exception handling in complex Python programs

dbpokorny at gmail.com dbpokorny at gmail.com
Fri Aug 22 03:39:58 CEST 2008


On Aug 20, 10:13 pm, Steven D'Aprano <st... at REMOVE-THIS-
cybersource.com.au> wrote:
> It might not be enjoyable to have a sarcastic remark directed your way,
> but it isn't a personal attack. Just because a comment is about something
> you do doesn't make it a personal attack. Personal attacks are about who
> you are rather than what you do.

If you type in "Personal Attack" in Wikipedia (not an authoritative
source, I know) it takes you to the page on ad hominem arguments.
There you can find the following example of the fallacious ad hominem
argument:

    Person A makes claim X
    There is something objectionable about Person A
    Therefore claim X is false

It is, ultimately, a matter of opinion, but "going out of one's way to
make it hard for other programmers" sounds objectionable to me. I
mean, I wouldn't want to work with anyone like that!

> There's an apparent contradiction in your argument. You seem to be
> arguing against EAFP and in favour of LBYL, but now you're suggesting
> that you don't use type-checking. As near as I can tell, you don't do
> type-checking, you don't do duck typing, you don't like catching
> exceptions. So what do you actually do to deal with invalid data?

Here is an example from a Django web app: when there is a bug, a
generic Exception is thrown and Django catches it and reports a
beautifully formatted stack trace. When something must be reported to
the user, a MyAppException is thrown (not the real name). The HTTP
request handler for the application is wrapped in a single try:...
except MyAppException:.... the big idea is that there should be a
maximum of two try/except blocks on the stack at any particular point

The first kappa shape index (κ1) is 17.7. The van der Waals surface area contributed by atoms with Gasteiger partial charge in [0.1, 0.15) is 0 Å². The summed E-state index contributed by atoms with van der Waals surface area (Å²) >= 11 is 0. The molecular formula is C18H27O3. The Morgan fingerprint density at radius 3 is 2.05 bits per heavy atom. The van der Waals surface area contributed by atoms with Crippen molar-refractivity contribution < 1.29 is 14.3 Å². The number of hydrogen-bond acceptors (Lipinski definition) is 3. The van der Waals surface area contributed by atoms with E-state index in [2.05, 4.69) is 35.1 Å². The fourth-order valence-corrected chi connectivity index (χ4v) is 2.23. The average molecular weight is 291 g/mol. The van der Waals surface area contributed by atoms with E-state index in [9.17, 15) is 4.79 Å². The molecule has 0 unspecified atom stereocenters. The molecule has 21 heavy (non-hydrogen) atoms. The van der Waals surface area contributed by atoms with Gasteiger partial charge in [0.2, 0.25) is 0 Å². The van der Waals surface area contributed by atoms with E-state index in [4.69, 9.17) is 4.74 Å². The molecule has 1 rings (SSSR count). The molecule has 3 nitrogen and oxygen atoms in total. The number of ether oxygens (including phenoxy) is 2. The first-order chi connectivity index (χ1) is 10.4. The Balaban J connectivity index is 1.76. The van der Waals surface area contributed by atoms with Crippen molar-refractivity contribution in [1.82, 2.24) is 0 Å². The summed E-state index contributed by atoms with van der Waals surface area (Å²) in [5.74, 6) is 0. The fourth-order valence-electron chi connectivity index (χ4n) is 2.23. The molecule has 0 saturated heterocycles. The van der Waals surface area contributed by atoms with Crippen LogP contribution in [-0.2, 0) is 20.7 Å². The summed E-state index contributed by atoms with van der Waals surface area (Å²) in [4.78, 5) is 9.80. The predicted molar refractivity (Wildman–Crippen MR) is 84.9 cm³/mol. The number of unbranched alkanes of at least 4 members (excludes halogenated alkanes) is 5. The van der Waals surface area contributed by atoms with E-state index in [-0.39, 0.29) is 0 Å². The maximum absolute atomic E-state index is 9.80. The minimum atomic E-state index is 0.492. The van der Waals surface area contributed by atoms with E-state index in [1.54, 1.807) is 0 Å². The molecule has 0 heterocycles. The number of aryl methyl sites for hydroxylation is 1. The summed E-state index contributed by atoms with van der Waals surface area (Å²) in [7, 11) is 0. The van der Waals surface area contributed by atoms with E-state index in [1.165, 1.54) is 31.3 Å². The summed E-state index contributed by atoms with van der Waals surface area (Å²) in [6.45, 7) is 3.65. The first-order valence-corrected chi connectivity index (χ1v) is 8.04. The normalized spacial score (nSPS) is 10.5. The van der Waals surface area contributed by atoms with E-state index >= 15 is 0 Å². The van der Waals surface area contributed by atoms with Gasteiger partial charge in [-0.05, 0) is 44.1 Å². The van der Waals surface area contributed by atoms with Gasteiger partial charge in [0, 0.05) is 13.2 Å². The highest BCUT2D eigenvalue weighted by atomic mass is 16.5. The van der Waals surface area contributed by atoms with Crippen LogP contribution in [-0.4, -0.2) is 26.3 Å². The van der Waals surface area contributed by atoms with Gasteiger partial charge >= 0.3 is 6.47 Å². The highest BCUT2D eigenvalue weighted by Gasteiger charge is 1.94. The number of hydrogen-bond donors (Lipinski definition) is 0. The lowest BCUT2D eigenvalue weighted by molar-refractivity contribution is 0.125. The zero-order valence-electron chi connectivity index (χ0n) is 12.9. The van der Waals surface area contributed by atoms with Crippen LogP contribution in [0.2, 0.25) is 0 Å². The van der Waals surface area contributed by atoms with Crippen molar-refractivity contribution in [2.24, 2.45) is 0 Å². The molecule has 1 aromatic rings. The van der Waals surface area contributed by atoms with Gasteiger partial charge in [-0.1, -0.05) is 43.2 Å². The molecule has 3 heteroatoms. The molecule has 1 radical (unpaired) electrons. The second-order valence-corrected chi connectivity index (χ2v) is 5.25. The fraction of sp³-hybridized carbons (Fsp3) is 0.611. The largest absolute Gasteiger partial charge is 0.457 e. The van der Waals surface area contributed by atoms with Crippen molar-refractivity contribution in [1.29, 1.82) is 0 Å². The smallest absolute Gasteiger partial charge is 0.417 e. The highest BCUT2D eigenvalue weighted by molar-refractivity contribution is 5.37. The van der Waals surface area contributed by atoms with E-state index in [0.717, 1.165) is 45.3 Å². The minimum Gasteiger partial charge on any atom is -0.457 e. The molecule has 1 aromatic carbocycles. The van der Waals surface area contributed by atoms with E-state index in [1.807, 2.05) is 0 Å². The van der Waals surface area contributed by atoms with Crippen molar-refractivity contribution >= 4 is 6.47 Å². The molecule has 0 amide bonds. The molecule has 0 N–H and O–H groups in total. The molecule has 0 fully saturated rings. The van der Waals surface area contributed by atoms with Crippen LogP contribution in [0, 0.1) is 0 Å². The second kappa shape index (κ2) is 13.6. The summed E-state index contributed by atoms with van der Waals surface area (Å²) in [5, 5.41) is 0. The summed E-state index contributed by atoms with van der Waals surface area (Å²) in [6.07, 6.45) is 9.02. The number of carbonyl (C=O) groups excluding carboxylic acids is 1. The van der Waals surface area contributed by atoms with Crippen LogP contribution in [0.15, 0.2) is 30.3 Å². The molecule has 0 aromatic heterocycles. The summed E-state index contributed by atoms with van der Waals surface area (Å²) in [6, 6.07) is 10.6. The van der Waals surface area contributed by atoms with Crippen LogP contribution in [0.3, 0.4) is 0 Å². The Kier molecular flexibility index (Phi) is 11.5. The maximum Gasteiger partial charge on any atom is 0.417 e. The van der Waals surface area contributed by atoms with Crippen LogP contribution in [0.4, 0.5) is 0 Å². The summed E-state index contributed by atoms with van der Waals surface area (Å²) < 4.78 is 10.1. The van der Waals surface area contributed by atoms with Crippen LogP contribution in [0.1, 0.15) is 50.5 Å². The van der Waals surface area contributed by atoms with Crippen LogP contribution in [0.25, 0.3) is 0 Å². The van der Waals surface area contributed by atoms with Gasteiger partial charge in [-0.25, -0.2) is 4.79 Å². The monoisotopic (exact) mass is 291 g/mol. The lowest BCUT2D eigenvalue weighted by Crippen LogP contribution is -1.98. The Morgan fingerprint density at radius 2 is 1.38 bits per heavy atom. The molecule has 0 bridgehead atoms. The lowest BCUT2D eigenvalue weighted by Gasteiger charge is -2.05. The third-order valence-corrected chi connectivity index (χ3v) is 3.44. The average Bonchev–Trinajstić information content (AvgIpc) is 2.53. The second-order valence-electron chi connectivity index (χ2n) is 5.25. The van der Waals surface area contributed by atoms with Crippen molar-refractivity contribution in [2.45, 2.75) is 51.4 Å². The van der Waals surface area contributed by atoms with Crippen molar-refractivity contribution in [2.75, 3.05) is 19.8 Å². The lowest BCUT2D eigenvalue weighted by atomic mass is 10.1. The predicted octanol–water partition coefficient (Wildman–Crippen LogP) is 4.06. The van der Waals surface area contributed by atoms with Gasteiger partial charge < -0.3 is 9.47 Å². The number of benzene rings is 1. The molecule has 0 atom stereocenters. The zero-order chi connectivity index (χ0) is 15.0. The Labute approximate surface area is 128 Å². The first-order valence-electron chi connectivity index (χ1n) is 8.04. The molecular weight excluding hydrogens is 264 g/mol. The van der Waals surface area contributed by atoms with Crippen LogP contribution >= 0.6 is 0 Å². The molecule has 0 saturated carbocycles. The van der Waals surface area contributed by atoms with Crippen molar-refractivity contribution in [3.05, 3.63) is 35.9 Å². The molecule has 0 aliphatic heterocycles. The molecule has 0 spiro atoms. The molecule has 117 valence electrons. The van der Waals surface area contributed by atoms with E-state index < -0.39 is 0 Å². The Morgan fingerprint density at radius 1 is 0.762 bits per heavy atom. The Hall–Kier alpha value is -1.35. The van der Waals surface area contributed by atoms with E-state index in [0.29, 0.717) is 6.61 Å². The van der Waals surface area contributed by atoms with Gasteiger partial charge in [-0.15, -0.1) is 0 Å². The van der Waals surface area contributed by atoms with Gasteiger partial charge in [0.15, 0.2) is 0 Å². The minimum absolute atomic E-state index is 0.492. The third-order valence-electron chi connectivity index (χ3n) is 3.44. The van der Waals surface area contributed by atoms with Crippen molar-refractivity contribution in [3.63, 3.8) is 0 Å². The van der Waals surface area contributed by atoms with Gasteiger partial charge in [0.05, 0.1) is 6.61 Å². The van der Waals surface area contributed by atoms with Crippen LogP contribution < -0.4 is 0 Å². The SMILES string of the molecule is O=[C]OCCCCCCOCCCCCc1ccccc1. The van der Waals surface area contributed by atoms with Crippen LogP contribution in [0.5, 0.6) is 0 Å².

in time [1]: at a high level (already mentioned) and for wrapping
primitive "execute" operations against Rpy and MySQLdb. In practice,
this doesn't always happen - there is one place where an EAFP-style
construct is used (the "operation" in this case is to generate some
HTML and cache it based on some source XML, but the source may have
"syntax errors", so if the HTML can't be generated, then cleanup is
performed and an error message returned).

So to summarize:
  try/except blocks at boundaries between system components: good
  try/except blocks within a single component: slightly concerning

I think I may have overstated the case against EAFP. There are
certainly cases where EAFP makes a lot of sense; I would object to
portraying EAFP as an alternative to defensive programming. [Side
note: defensive programming serves much the same purpose in Python as
it does in C, but I agree that in C there is extra motivation such as
avoiding buffer overruns. I think of defensive programming simply as
"taking proactive steps to reduce the expected time to debug a program
if a programming error should arise".]

> By the way, if you're worried that isinstance() is too long to type, you
> can do this:
>
> isin = isinstance
> isin(123, int)

Actually I'm holding out for type objects to grow __lt__ and __le__
methods so you can do something like

  from abstract_base_classes import sequence
  if type(my_obj) <= sequence:
    ...

This is borrowed from the <= notation for subgroups in math (there are
probably other cases too). I don't use abstract base classes, so I
don't even know if this is right, but hopefully you get the idea.

> No no no, exceptions are not necessarily bugs!!! A bug is an exceptional
> circumstance, but not all exceptional circumstances are bugs.

I tend to agree, but I have found that thinking about these issues
makes me question the wisdom of Python's built-ins throwing exceptions
in non-exceptional circumstances (for instance you try to open a file
that doesn't exist - IMHO this is about as exceptional as trying a no-
wait acquire on a busy lock, in other words it isn't exceptional at
all). As long as we are in fantasy realm, one could argue that open()
should return a pair like this:

  f, open_ok = open(...)

where open_ok is a status object whose __nonzero__ (in 3.0 __bool__ is
used) is true on success and false on an error, and also has an error
code and error message field. The idea is from Django's get_or_create
method in the db API.

[1] That I have to think about. I don't particularly care about try/
except blocks in Django's, Rpy's, or MySQLdb's activation records.

David



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